Top positive review
Reviewed in the United States on May 3, 2017
I bought this one on a whim. The title made me smile—for some reason it struck me as rather spoofy rather than an attempt at “me too, me too” as most books with “Girl” titles are doing. The cover was great, the blurb sounded good, and it only cost 99 cents, so I took the plunge.
This is a simple book. There are no literary gymnastics on display. It’s a straight up tale without a myriad of threads to work through and try to put together. There is no constant back and forth through time. There are no alternating points of view. Plain old 3rd person narrative. Kinda nice…
Leighton Jones was an average cop at best. His career took a downward turn after a certain traumatic event. His boss didn’t like him for unfair reasons. He is forced into early retirement at age 60. Vicki, a young woman in her early 20s, is worried about her friend Laurie. Laurie was taking a bus to visit Vicki, but never showed up. The police force isn’t impressed that there is a crime involved, so Vicki asks Leighton for help. Leighton isn’t terribly impressed either, but what the hell.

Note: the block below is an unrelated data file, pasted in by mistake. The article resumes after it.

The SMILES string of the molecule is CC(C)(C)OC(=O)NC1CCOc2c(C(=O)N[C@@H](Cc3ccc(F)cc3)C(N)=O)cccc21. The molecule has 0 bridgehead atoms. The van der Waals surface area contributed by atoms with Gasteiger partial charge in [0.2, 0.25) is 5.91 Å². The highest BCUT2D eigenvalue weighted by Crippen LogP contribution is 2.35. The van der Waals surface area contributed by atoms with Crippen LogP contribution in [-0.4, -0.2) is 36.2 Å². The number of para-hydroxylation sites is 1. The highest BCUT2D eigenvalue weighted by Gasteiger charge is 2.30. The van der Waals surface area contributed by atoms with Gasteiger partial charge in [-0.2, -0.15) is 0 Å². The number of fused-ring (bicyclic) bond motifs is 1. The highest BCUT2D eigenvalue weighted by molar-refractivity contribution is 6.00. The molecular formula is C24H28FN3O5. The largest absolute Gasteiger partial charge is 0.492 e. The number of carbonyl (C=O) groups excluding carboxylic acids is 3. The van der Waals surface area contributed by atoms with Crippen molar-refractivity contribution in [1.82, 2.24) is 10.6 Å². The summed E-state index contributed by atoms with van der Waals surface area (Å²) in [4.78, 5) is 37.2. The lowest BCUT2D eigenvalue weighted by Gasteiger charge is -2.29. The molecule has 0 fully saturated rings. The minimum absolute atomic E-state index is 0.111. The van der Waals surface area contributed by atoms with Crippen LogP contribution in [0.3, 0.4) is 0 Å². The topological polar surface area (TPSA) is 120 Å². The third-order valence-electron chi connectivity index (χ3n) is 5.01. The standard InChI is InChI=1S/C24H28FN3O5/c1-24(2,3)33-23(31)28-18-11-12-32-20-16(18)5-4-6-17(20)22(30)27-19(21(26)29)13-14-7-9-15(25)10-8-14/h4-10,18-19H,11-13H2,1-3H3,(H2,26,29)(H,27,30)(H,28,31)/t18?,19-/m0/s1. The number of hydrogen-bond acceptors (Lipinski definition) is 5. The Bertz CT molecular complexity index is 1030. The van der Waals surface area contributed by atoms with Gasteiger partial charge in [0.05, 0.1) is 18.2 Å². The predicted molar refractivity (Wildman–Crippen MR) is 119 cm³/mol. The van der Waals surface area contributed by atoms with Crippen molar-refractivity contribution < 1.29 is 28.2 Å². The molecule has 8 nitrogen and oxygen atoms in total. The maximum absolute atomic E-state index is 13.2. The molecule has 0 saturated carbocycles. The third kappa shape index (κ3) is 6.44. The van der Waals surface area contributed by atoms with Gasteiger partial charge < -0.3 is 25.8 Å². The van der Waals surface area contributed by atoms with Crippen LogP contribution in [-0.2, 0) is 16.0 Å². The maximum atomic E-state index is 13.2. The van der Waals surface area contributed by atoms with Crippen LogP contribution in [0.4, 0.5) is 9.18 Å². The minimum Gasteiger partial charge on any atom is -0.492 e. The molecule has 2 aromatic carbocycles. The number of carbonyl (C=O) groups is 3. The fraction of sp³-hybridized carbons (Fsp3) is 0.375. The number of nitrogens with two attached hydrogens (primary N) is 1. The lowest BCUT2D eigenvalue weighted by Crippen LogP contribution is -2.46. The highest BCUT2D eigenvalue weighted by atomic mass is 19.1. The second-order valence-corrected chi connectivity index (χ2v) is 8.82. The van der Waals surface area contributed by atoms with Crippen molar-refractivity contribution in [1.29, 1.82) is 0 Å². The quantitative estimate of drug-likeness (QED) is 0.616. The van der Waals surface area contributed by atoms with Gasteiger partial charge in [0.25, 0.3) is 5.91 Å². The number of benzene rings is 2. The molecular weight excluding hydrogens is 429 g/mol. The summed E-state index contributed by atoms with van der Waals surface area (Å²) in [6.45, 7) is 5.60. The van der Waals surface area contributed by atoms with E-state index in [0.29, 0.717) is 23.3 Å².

What we have here is a little gem of a book. Its strong points are the pure creepiness of the story and the touching (platonic) relationship that develops between Leighton and Vicki. These two folks are damaged, and we get to know them pretty well. I was impressed with how fleshed out these characters are considering the novel is only 208 pages. The creepy titer stays strong throughout this macabre read. We never find out much about the baddies, which bothered me at first, but after thinking about it, I think Mr. Brown handled this beautifully. I also want to point out that the author does a fabulous job with the hot, dusty, arid setting of southern California. I could practically feel the sweat pouring off my brow and the grittiness of my irritated eyes. I could almost see the wavy mirages hovering over the long endless highways.
And that bus.
I highly recommend The Girl on the Bus for those looking for a fast, sinister, atmospheric read. Don’t get hung up on the title. Trust me, I enjoyed this book more than The Girl on the Train and never had the desire to pick up Gone Girl. I have my eye on this publishing house, Bloodhound Books. They only have about 48 authors and 60 books in their stable, all thrillers or crime fiction. I have now read 3-4 of them, all winners. I tried to scan their website last night looking for another little treasure, but it was a very slow go as almost every cover and title made me stop to read the synopsis. They don’t seem to use Net Galley, but their prices are rock bottom. Keep your eyes on Bloodhound Books. They are rapidly becoming a favorite publisher of mine.